• European Institute of Innovation and Technology (EIT): EIT supports innovation ecosystems across Europe by fostering collaboration between universities, research centers, and businesses. It provides funding through its Knowledge and Innovation Communities (KICs) in various thematic areas.
  • European Research Council (ERC): The ERC offers competitive grants for researchers at different career stages, from Starting Grants for early-career scientists to Advanced Grants for established researchers.

Tip: To explore EU funding opportunities, visit the official EU Funding and Tenders Portal (formerly known as the Participant Portal) and search for relevant calls and programs.

Investigate national and regional funding sources

In addition to EU funding, many European countries and regions offer their own research and innovation funding programmes. These programmes may have specific priorities and criteria, making them valuable options for researchers seeking local support. To identify national and regional funding sources, consider the following steps:

  • National research agencies: Each European country typically has a national research agency responsible for distributing research funding. Examples include the German Research Foundation (DFG) and the French National Research Agency (ANR).
  • Regional development agencies: Regional governments often provide funding to promote innovation and economic development in their areas. Contact your local or regional development agency to inquire about available programs.
  • Collaborative projects: Some funding programs encourage cross-border collaboration between neighbouring countries. Look for initiatives like Interreg programs, which support transnational projects aimed at addressing common challenges.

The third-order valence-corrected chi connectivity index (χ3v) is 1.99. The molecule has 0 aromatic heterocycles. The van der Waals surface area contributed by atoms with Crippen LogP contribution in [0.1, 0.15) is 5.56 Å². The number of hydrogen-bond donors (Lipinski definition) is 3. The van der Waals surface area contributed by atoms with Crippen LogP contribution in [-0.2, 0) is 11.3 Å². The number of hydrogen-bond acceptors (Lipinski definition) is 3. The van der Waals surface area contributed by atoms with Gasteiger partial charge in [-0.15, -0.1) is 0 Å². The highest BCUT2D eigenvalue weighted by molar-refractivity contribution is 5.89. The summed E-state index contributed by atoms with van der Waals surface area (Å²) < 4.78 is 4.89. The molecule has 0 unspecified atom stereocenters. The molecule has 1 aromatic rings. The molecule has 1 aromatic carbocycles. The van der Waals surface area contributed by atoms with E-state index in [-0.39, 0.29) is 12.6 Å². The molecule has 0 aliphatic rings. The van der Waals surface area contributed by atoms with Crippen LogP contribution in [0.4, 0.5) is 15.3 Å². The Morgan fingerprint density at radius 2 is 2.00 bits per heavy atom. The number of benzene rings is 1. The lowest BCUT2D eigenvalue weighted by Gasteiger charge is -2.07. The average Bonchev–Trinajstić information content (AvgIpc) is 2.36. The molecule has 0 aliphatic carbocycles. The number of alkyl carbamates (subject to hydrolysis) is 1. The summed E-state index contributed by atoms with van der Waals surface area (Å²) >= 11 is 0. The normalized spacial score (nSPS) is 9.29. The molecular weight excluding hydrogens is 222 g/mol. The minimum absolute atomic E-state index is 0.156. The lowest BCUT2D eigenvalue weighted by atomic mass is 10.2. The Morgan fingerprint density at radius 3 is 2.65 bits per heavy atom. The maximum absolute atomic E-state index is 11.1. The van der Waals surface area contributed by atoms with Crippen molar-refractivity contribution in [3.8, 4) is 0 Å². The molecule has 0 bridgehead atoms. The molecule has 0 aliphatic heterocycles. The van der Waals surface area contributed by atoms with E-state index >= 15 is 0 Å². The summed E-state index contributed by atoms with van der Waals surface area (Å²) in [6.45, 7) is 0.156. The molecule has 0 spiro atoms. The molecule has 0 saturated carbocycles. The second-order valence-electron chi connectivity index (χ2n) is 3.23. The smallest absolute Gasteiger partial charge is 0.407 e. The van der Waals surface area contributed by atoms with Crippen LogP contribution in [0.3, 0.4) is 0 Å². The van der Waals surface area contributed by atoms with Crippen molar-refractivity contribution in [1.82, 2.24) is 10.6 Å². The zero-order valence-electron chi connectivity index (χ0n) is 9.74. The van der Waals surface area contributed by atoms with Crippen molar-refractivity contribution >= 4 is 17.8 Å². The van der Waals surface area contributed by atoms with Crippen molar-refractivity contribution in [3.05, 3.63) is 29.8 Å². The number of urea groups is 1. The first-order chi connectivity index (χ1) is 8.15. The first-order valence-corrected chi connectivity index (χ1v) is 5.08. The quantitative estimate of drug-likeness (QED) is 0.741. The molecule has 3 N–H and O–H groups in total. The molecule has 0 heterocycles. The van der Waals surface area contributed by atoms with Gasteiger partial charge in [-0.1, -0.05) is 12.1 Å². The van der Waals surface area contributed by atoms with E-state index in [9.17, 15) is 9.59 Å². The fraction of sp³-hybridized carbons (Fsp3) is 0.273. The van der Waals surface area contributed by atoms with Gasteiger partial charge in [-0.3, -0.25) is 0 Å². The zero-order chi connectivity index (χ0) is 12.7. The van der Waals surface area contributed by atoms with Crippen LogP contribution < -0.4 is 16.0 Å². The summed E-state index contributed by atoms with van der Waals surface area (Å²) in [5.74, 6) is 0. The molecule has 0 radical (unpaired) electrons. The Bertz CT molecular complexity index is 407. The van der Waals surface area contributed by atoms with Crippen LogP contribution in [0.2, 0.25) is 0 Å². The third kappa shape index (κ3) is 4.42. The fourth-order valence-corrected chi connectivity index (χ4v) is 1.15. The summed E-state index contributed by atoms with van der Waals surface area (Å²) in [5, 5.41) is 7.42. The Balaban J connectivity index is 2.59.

Tip: Some regional development agencies will have pots of money to facilitate international cooperation and bid-development, so be sure to ask what financial support is available to help you apply for European funding.

Seek European private sector funding

Private sector funding in Europe can come from corporations, foundations, venture capitalists (VCs), and angel investors. European companies may be interested in supporting innovative projects that align with their business goals or corporate social responsibility initiatives. To find European private sector funders consider:

  • Networking events: Attend industry-specific conferences, innovation expos, and networking events in Europe to connect with potential private sector investors and partners.
  • Venture Capitalist (VC) firms: European VC firms actively seek opportunities to invest in innovative startups and early-stage companies. Research firms that specialise in your industry or technology sector.
  • Corporate partnerships: Large European corporations often engage in research collaborations with academic institutions and startups. Explore partnerships that offer both funding and access to resources.